The Art and Craft of Jewelry, by Janet Fitch. 1994. 144 pages. 175 color illustrations. $17.95. (JCK Data Center IX-003.) To order call (800) 722-6657.
This inexpensive, high-quality, how-to-book is loaded with creative ideas for a large variety of materials and techniques to make all types of jewelry. While many of the double-page, color photographs are beautiful, they are not for lovers of expensive gold and silver jewelry. Instead, they would appeal to a younger, fashion-conscious audience that is open-minded to art and what jewelry can be.
Even if you don’t like the end product, you can gain insight into a multitude of other directions. The book is loaded with ideas with which to make jewelry with materials ranging from copper wire to peach pits, from buttons to papier-mch.
Six pages gloss over 40,000 years of jewelry history, two pages are devoted to design sources, two pages detail potential tools, and the rest cover materials and how to use them. It becomes obvious that the author has never attempted some of the techniques described, such as how to cut stained glass or cast metal.
The book introduction compares man’s original intentions to decorate himself with items from his immediate environment with what is promoted by the commercial jewelry world today. Our values and tastes have changed dramatically. The book goes on to document what our jewelry should look like based on the original intent, while today’s commercial jewelry documents the other extreme. Somewhere in the middle is a happy compromise, but it is always good to see both sides.
While I don’t particularly like most of the jewelry portrayed in this book, commercial jewelry can be equally insulting. At least this jewelry returns to its roots and sufficiently whets viewers’ appetites and challenges them to create appealing and satisfying jewelry.
All things considered, this is a cheap investment for amateurs interested in pursuing new (or old) directions. It’s sure to spark interest, motivations and knowledge. – Mark Baldridge, Longwood College, Midlothian, Va.; JCK Book Judge.
ALL FOR $6.95
The Jewelry Engravers Manual, by Allen R. Hardy and John J. Bowman. 1994 reproduction of 1976 edition. 160 pages. 89 black/white illustrations. $6.95. (JCK Data Center BD-049.) To order call (516) 294-7000.
Engraving predates nearly all other art forms and is so simple that it can be accomplished with as little as one tool. Someone on a limited budget can get started for less than the cost of lunch. For the price of a glass of wine, you can toss in this book.
Despite the passage of time and the development of technology, engraving hasn’t changed in centuries. Yes, there is machine engraving, but that is a completely different animal. You also can go high-tech and use power-assisted tools, but the techniques are still the same as using a simple wood and steel push-graver.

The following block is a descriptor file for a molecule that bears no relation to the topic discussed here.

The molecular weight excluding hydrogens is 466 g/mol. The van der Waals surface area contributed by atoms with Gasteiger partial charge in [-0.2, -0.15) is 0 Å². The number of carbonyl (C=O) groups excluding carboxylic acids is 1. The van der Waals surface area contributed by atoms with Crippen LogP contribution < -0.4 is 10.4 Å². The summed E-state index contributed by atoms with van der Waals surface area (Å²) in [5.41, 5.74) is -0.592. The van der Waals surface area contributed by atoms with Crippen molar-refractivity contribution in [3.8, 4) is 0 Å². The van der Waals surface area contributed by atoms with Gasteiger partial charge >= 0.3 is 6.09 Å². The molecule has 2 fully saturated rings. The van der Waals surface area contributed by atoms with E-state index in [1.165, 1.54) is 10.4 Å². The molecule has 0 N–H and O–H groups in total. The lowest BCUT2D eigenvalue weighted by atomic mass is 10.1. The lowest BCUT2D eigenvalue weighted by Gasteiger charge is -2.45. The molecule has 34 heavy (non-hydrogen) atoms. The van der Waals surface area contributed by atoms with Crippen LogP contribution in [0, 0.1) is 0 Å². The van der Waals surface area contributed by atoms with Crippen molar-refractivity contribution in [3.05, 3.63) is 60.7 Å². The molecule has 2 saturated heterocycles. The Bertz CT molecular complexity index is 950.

All of the basic techniques and a lot more are included in this classic text, originally published in 1954 by Allen R. Hardy and John J. Bowman, both of the Bowman Technical School. The book definitely has survived the test of time. It is just as useful today as the day it was written, a feat that not many technical books can boast.
The book serves well as a classroom text, as a guide for individual study or a reference for seasoned pros. Chapters are thoughtfully organized in a logical sequence, starting with tool preparation and then script, ribbon, Roman, block, old-English lettering and monograms, etc.
It is full of projects and exercises which add new skills and check progress along the way. The current Dover republication is identical to the very successful original. As probably the best value for under $7 in any craft, there is no excuse for not owning a copy and brushing up on your skills. – Alan Revere, Revere Academy of Jewelry Arts, San Francisco; JCK Book Judge.
WEALTH OF INFO
Understanding Jewellery, by David Bennett and Daniela Mascetti. 1994 update from 1989 original. 385 pages. 836 color illustrations. $79.50. (JCK Data Center JJ-056.) To order call (800) 252-5231.
A title as vast as Understanding Jewellery commands exceptionally high standards in scholarship, illustration and production. The challenge of coaxing a clear narrative from the political, economic and cultural history of the last two centuries is a task that would daunt all but the hardiest authors. It is a tribute to Bennett and Mascetti that they have accomplished their task so well.